In our sector there were a few smokes and flares set off. The scene was set for a memorable European away night and in some respects it was, it's a pity we won't remember it as being a night of triumph.

Original 21 had a message banner running the entire length of the curve they were occupying behind the goal we were attacking first half, in the words of Jock Stein it read: “Football without fans is nothing”.

Dedryk Boyata had declared himself unfit before the match; Brendan Rodgers later declared he was fit to play.

The defending was again far from convincing and Lustig was at fault again as AEK scored an early opener which was not quite a carbon copy of their equaliser at Celtic Park, but similar in many respects.

Despite the early setback the drum kept beating and the travelling support were in good voice. There were a number of songs given an airing that don't normally feature in the songbook; “A Nation Once Again” being notable.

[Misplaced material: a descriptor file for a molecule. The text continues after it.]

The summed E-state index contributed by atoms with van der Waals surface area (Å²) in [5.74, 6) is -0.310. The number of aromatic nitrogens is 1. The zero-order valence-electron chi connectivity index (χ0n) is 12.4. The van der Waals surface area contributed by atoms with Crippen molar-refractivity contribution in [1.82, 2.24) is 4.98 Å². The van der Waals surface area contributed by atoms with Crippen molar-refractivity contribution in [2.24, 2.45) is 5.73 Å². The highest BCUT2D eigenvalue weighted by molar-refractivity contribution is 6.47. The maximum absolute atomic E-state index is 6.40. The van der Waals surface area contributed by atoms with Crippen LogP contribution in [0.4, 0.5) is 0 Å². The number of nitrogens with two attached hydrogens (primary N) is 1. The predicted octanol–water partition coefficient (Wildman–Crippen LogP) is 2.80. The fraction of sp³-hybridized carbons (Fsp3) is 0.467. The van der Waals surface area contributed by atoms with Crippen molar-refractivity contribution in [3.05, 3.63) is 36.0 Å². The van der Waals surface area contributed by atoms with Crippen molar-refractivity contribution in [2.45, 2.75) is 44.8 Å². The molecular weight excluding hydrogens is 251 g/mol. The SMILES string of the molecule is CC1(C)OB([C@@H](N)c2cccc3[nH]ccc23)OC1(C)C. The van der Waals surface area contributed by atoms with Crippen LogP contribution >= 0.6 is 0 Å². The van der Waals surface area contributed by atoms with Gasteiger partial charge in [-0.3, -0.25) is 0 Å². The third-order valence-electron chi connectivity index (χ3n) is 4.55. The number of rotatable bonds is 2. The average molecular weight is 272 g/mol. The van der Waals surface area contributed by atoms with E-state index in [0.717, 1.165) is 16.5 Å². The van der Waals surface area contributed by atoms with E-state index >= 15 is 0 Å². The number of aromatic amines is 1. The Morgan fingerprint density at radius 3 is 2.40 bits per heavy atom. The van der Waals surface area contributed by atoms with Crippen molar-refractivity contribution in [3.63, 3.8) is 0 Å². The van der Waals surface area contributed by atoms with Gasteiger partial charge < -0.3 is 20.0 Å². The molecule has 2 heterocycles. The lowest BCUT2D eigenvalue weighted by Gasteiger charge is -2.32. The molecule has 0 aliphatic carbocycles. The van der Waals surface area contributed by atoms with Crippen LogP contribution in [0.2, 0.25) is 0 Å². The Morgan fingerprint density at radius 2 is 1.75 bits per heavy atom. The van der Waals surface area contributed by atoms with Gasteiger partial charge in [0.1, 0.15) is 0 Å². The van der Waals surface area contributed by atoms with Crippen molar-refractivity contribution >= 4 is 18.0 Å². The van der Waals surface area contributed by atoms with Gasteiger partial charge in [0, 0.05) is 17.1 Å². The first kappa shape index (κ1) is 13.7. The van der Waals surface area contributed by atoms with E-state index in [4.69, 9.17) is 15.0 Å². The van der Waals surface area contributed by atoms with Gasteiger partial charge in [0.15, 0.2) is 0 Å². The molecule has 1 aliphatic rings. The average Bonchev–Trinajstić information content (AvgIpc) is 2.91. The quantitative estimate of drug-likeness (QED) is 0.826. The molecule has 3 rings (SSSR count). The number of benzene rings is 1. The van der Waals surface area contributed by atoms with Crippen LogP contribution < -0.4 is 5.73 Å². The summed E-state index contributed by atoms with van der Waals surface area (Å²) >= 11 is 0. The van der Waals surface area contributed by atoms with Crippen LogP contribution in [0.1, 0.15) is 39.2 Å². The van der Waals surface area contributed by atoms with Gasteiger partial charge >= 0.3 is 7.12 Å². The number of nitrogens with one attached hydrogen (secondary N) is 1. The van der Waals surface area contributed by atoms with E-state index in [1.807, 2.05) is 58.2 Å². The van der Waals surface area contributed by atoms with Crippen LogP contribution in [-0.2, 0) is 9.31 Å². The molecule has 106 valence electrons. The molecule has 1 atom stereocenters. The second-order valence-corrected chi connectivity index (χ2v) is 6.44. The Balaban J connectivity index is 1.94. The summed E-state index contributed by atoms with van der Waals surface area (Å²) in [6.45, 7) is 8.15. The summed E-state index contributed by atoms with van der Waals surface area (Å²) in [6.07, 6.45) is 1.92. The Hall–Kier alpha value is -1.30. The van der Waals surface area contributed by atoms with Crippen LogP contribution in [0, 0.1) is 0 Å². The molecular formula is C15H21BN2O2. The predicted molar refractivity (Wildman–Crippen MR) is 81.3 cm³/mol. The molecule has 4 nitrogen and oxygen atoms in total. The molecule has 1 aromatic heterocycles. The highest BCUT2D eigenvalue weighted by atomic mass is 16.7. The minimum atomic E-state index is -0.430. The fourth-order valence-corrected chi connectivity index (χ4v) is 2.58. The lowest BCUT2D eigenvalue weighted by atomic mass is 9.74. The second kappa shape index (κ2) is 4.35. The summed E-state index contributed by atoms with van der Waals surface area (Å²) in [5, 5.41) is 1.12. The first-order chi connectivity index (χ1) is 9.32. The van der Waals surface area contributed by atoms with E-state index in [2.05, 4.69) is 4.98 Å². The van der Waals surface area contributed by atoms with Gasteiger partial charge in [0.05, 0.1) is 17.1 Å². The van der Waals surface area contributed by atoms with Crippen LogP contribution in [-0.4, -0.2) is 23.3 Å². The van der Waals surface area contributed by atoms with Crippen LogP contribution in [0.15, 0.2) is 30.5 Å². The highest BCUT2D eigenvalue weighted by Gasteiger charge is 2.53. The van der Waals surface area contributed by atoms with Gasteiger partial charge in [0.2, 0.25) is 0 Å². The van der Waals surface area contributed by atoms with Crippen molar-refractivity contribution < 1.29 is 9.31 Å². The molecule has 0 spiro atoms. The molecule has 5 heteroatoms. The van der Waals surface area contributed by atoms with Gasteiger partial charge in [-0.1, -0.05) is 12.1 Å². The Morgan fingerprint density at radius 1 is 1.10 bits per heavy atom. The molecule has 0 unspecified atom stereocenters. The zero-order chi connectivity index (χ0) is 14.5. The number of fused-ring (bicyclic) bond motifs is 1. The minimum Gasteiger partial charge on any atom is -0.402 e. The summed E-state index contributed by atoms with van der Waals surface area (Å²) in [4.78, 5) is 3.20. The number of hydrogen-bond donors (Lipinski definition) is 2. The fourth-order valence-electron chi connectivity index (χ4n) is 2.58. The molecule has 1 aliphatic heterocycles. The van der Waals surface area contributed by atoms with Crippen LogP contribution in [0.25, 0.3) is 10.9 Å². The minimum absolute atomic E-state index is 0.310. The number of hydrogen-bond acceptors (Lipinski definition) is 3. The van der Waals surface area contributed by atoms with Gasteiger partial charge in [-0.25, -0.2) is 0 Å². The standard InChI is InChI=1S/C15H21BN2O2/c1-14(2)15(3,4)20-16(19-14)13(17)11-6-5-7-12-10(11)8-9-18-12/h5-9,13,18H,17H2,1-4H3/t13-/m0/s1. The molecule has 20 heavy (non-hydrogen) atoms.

It was a ropey opening 15 minutes of the game for Celtic and we were probably lucky not to concede a second within the first 10.

We slowly took control of the game and were unlucky on a couple of occasions, especially when McGregor put in a cross which was guided towards the far post by Griffiths but it sneaked just wide of the woodwork, or plastic as is more common now.

As the second half started we noticed Original 21’s banner had changed to read: “Football without UEFA is something”.

The killer blow for us came not long after the restart when AEK went 2-0 up and again it involved weak defending. Hendry was beaten in the air from a free kick lofted in and the header across goal was turned past Gordon.